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Startups are super exciting but they can turn a “rockstar sales person” into a “loser”. So if one of these “golden opportunities” comes your way, try to look carefully before you jump in. Here’s why.
Entrepreneurs by definition need to be super passionate about their product. They would not have a product if they were not. They believe down to their bones that what they are making is really needed in the world.
At launch it’s an essential trait to be so convinced that what you are doing is valuable that you keep plowing ahead no matter what. There are so many naysayers at the beginning of a company’s life that an entrepreneur must develop a super thick skin.
Most startups make their first sales through the founders. In fact when you boil it down they make their first sales through social selling. They use the founders’ networks (and/or those of their investors) to get warm introductions to accounts and greatly increase their sales chances.
Then at some point the founders’ networks are exhausted. This is often when the founders call in a “sales professional”. Maybe a chief sales guy or a VP of sales (usually the same function just a better title). It’s time to “scale their sales”.
Now I’ve been in this position. And there are a couple of problems: (1) reality and (2) expectations.
Startup sales reality
The reality is that at this stage most startup’s products have not yet been truly tested in the “open sea”. By using social selling (a great idea to get things off zero) the founders and investors gave themselves an extra sales advantage. Some of the people that bought from the startup’s founders bought the relationship more than the product. They wanted to help the founders out. Some of these people are really friends of the founders.
Sometimes the founders gave these early early clients incredibly good deals–like free–to make sure they got their “beta clients” in place.
Startup sales expectations
The expectations placed on this first “professional sales guy” can be very different to the reality. The founders may think “hey we’ve done the hard work now. We have our first several clients in place and now it’s time to hit the ‘hockey stick’. We’ll bring in this sales superstar dude and we can light this thing up”.
Think this sounds extreme?
Well if you’ve not been there, you may, but I’ve here a few times.
My founders were really disappointed that the new sales star did not sell some major deals in the first 3-4 weeks. For those of us on the sales side you will know 3-4 weeks can go by in the blink of an eye. 3-4 weeks go by while you’re still learning your product and your market never mind filling your sales pipeline. (For tips on ramping up your sales knowledge as fast as you can grab Jill Konrath’s new book, Agile Selling. Still it will take you more than two days to ramp up!)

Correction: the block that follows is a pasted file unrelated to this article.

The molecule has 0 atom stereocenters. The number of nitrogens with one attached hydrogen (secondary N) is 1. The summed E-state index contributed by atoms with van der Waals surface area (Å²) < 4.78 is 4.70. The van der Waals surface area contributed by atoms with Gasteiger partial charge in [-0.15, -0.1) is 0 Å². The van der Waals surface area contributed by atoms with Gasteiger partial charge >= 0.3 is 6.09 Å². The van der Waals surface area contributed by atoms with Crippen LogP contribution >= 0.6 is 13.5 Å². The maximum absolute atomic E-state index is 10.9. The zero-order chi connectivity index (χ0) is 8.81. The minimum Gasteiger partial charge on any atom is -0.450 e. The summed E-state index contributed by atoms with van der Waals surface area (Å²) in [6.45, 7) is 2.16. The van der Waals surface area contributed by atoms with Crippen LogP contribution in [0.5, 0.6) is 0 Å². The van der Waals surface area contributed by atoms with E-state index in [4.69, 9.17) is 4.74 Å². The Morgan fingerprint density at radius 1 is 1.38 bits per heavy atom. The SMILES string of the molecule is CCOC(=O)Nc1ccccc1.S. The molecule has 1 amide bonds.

Startup sales missing link
The problem for many startup is they missed a step.
Hiring a sales dude to scale up your sales is not the next move is a setp has been missed. And in the situations I’ve seen this step was missed out.
The step that was missed was testing and refining the company’s message, target market and conversion of interested prospects into customers. This step could ideally happen in parallel to the founders making their initial sales. But in the situations I’ve seen the sales person is brought in before this testing and refinement was complete (or even started).
I’m reading 80/20 Sales and Marketing by Perry Marshall. In this book Perry recommends testing your product messaging and conversion first on Google Adwords. He lists scaling up with sales people has step #6 out of 10.
Pity I did not read this book a few years ago before I become the first sales dude at a couple of startups. I could have saved myself a lot of stress. In both situations the product and messaging was not refined enough for anybody to sell successfully.
Not to belittle our profession (as you know I think it’s one of the more complex and taxing professions available) but we sales people are really messengers. Our job is to efficiently communicate our company’s message to prospective clients and then help them make a decision on whether to buy our product.
In my opinion our job is not to make “a silk purse out of a sow’s ear”.
It’s not our job to build the product. It’s not our job to adapt the product to the market. It’s not our job to “pivot” the company when the market says it does not want our offering. It’s not our job to figure out the messaging for our product so the market understands how it helps them. It’s not our job to produce collateral that clearly communicates the message. It’s not our job to build websites, landing pages, white papers, blog posts or other content marketing to engage prospects with our message.
And yet, in the startups I was involved with I got dragged into discussions and projects in all these areas.
I got dragged in because our product and message needed fixing. And if we did not fix these issues we could not sell our product. So I had no choice. But the time taken to fix these issues killed sales time.
The reality was the company and product were not ready to “throw the fuel on the fire” that having a dedicated sales person implied. There were too many unknowns in the approach. Adding a full time sales person just created more noise not more sales.
So if you have the chance to join a startup as the first sales rockstar dude, I recommend you check they are ready for you. It’s better to check this out before you jump in. Sometimes a startup’s future is quite cloudy and you might need an umbrella not a pair of shades.